Abbott, J. – Cyrus the Great is a straight historical work, so if you are researching into rulers around the biblical times, this work would be helpful, otherwise probably better not to download it.

by Jacob Abbott

Summary of Abbott Cyrus the Great

Abbott_Cyrus the Great is a 12 chapter work over the life and death of Cyrus the Great.

Baxter Directions for a Peaceful Death
is an article of 15 points on a Christian approaching his death and what he should be thinking about. This theme is good for the sick, but everybody should also meditate on these things. (Baxter is reformed).

Abbott, J. – Cyrus the Great is a straight historical work, so if you are researching into rulers around the biblical times, this work would be helpful, otherwise probably better not to download it.

Wikipedia Article on Cyrus

Chapter Content of Abbott Cyrus the Great

Chapter 1. Herodotus And Xenophon.
Chapter 2. The Birth Of Cyrus.
Chapter 3. The Visit To Media.
Chapter 4. Croesus.
Chapter 5. Accession Of Cyrus To The Throne.
Chapter 6. The Oracles.
Chapter 7. The Conquest Of Lydia.
Chapter 8. The Conquest Of Babylon.
Chapter 9. The Restoration Of The Jews.
Chapter 10. The Story Of Panthea.
Chapter 11. Conversations.
Chapter 12. The Death Of Cyrus.

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More MySword modules in Jewish History

Excerpt from the Module


The Persian monarchy.–Singular principle of human nature.–Grandeur of the Persian monarchy.–Its origin.–The republics of Greece.–Written characters Greek and Persian.–Preservation of the Greek language.–Herodotus and Xenophon.–Birth of Herodotus.–Education of the Greeks.–How public affairs were discussed.–Literary entertainments.–Herodotus’s early love of knowledge.–Intercourse of nations.–Military expeditions.–Plan of Herodotus’s tour.–Herodotus visits Egypt.–Libya and the Straits of Gibraltar.–Route of Herodotus in Asia.–His return to Greece.–Doubts as to the extent of Herodotus’s tour.–His history “adorned.”–Herodotus’s credibility questioned.–Sources of bias.–Samos.–Patmos.–The Olympiads.–Herodotus at Olympia.–History received with applause.–Herodotus at Athens.–His literary fame.–Birth of Xenophon.–Cyrus the Younger.–Ambition of Cyrus.–He attempts to assassinate his brother.–Rebellion of Cyrus.–The Greek auxiliaries.–Artaxerxes assembles his army.–The battle.–Cyrus slain.–Murder of the Greek generals.–Critical situation of the Greeks.–Xenophon’s proposal.–Retreat of the Ten Thousand.–Xenophon’s retirement.–Xenophon’s writings.–Credibility of Herodotus and Xenophon.–Importance of the story.–Object of this work.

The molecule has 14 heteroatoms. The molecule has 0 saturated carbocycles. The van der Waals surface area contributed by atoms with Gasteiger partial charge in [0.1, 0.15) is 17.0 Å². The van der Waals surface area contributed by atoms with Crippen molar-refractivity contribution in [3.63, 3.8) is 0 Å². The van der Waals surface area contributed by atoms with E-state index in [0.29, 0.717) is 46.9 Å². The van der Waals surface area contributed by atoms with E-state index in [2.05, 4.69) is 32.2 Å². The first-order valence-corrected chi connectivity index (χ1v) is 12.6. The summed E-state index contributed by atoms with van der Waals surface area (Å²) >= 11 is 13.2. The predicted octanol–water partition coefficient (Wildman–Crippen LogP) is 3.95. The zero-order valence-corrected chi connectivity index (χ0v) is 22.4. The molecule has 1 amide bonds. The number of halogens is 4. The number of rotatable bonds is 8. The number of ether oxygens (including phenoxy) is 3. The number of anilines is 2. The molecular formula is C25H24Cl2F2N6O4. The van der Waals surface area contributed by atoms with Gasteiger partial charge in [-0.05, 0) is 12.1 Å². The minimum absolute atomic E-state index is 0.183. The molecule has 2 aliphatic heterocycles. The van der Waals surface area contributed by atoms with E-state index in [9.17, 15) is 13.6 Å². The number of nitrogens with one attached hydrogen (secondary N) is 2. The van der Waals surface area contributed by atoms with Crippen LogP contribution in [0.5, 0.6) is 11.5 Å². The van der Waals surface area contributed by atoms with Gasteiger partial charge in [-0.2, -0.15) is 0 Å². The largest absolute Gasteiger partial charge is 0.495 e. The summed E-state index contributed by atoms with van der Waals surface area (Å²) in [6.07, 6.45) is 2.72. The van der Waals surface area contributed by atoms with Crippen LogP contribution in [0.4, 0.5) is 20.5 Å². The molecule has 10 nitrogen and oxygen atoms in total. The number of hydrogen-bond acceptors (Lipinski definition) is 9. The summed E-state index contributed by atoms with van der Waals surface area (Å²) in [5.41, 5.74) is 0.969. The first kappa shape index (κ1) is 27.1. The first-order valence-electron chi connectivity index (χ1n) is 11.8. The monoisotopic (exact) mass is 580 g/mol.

Cyrus was the founder of the ancient Persian empire–a monarchy, perhaps, the most wealthy and magnificent which the world has ever seen. Of that strange and incomprehensible principle of human nature, under the influence of which vast masses of men, notwithstanding the universal instinct of aversion to control, combine, under certain circumstances, by millions and millions, to maintain, for many successive centuries, the representatives of some one great family in a condition of exalted, and absolute, and utterly irresponsible ascendancy over themselves, while they toil for them, watch over them, submit to endless and most humiliating privations in their behalf, and commit, if commanded to do so, the most


inexcusable and atrocious crimes to sustain the demigods they have thus made in their lofty estate, we have, in the case of this Persian monarchy, one of the most extraordinary exhibitions. The Persian monarchy appears, in fact, even as we look back upon it from this remote distance both of space and of time, as a very vast wave of human power and grandeur. It swelled up among the populations of Asia, between the Persian Gulf and the Caspian Sea, about five hundred years before Christ, and rolled on in undiminished magnitude and glory for many centuries. It bore upon its crest the royal line of Astyages and his successors.